Nearly 20 people wounded in clashes between protesters and security forces as economic crisis worsens with pound traded at 17,300-17,500 to US dollar on black market – a record low.
Nearly 20 people have been wounded in overnight scuffles in northern Lebanon between security forces and protesters angered by a spiralling economic crisis, according to a medical association.
The protests in the city of Tripoli came as the Lebanese pound plumbed fresh lows on the black market due to a financial crisis that the World Bank says is likely to rank among the world's worst since the mid-19th century.
Calm returned to the city on Sunday after protesters tried to storm official buildings, including a branch of the central bank, overnight, forcing the army to deploy .
"18 people, both civilians and soldiers, were injured, including four who were hospitalised," said the Emergency and Relief Corps, a local medical charity that dispatched ambulances to treat the wounded.
Rubber bullets and shrapnel from stun grenades accounted for some of the injuries, a spokesperson for the charity told AFP news agency.
The army said 10 soldiers were wounded in the Tripoli clashes, the majority in a single incident that it said involved a group of protesters on motorcycles throwing stun grenades at personnel.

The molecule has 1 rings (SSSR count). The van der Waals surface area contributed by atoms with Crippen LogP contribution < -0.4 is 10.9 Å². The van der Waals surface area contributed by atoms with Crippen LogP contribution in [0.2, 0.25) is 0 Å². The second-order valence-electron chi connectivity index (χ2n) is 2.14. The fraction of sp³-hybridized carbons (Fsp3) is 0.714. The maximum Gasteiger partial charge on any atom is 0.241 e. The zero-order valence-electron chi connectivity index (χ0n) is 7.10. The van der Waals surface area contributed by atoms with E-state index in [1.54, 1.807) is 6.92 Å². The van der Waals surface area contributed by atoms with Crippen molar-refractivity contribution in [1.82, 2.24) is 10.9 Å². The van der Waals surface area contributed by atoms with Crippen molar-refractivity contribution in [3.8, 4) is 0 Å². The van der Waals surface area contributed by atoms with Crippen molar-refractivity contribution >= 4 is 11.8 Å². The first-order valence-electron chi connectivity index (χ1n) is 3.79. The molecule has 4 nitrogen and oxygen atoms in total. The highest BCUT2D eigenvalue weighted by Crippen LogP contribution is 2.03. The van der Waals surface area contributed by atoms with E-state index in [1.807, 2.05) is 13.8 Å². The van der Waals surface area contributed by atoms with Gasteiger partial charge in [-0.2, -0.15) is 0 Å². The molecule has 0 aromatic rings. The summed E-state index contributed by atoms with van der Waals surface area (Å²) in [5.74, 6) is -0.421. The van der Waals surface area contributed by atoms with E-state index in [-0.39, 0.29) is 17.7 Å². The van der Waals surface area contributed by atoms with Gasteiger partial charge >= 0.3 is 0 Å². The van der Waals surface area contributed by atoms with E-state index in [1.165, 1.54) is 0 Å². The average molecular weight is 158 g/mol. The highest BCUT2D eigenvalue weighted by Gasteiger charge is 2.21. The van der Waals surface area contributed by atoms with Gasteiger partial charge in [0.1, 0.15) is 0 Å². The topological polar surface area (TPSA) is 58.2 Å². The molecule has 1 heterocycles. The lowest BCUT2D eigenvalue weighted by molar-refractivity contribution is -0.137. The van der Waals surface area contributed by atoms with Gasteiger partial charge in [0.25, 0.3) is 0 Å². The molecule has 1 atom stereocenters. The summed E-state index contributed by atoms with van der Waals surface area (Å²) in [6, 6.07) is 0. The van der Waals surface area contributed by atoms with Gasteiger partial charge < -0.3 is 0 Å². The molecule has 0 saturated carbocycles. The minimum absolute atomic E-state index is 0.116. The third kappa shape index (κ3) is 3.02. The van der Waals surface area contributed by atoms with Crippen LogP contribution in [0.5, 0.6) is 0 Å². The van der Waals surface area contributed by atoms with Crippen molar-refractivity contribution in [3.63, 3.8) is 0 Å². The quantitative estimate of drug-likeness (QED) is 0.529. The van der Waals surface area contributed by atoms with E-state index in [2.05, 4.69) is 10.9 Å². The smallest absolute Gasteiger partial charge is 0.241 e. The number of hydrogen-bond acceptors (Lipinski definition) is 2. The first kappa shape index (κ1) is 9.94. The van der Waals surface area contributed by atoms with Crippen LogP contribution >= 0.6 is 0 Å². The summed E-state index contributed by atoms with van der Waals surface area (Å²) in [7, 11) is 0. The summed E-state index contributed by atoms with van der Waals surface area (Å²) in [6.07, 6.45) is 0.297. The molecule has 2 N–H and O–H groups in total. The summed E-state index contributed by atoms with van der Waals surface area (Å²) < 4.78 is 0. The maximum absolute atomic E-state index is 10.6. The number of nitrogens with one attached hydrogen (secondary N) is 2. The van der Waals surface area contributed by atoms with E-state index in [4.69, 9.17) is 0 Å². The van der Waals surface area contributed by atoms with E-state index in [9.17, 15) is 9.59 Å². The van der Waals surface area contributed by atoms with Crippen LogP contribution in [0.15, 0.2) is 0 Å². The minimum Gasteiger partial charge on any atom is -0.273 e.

The southern city of Sidon and the capital Beirut saw smaller demonstrations against the ongoing dramatic fall in living standards.
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Currency value, fuel crisis
The Lebanese pound, officially pegged to the dollar at 1,507 since 1997, traded at 17,300-17,500 to the dollar on the black market on Saturday – a record low.
Some social media users said it had fallen as low as 18,000, down from 15,000 earlier in the week.
The country is also grappling with a fuel crisis that has led to seemingly endless queues at gas pumps in recent weeks.
The price of fuel is expected to rise after the government said it would fund fuel imports at a rate of 3,900 Lebanese pounds to the dollar, instead of the official rate.
The move effectively reduces subsidies on fuel as the central bank tries to shore up fast-diminishing foreign currency reserves.
The financial collapse has sparked outrage at Lebanon's political class, seen as woefully corrupt and unable to tackle the country's many difficulties.
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Lebanon has been without a fully functioning government since a massive blast in Beirut last summer that killed more than 200 people and ravaged swathes of the capital.
The government stepped down after the disaster, but efforts to agree on a new cabinet have repeatedly foundered.
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